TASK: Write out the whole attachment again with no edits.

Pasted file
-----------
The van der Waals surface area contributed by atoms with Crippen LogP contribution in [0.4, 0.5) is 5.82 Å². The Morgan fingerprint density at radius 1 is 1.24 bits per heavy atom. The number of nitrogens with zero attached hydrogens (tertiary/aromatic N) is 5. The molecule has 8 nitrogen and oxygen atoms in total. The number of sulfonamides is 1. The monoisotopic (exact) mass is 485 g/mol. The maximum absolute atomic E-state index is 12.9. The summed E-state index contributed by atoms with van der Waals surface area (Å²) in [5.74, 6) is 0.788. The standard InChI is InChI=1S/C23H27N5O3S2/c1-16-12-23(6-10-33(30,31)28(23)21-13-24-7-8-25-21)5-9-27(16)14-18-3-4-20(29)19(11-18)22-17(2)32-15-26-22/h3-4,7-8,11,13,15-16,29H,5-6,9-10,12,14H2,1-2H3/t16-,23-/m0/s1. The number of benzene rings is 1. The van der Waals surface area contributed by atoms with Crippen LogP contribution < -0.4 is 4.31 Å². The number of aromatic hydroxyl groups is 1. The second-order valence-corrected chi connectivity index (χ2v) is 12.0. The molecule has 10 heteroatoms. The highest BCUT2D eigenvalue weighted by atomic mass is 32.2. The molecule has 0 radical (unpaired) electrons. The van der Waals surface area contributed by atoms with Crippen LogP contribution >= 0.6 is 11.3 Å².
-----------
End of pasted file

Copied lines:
The van der Waals surface area contributed by atoms with Crippen LogP contribution in [0.4, 0.5) is 5.82 Å². The Morgan fingerprint density at radius 1 is 1.24 bits per heavy atom. The number of nitrogens with zero attached hydrogens (tertiary/aromatic N) is 5. The molecule has 8 nitrogen and oxygen atoms in total. The number of sulfonamides is 1. The monoisotopic (exact) mass is 485 g/mol. The maximum absolute atomic E-state index is 12.9. The summed E-state index contributed by atoms with van der Waals surface area (Å²) in [5.74, 6) is 0.788. The standard InChI is InChI=1S/C23H27N5O3S2/c1-16-12-23(6-10-33(30,31)28(23)21-13-24-7-8-25-21)5-9-27(16)14-18-3-4-20(29)19(11-18)22-17(2)32-15-26-22/h3-4,7-8,11,13,15-16,29H,5-6,9-10,12,14H2,1-2H3/t16-,23-/m0/s1. The number of benzene rings is 1. The van der Waals surface area contributed by atoms with Crippen LogP contribution < -0.4 is 4.31 Å². The number of aromatic hydroxyl groups is 1. The second-order valence-corrected chi connectivity index (χ2v) is 12.0. The molecule has 10 heteroatoms. The highest BCUT2D eigenvalue weighted by atomic mass is 32.2. The molecule has 0 radical (unpaired) electrons. The van der Waals surface area contributed by atoms with Crippen LogP contribution >= 0.6 is 11.3 Å².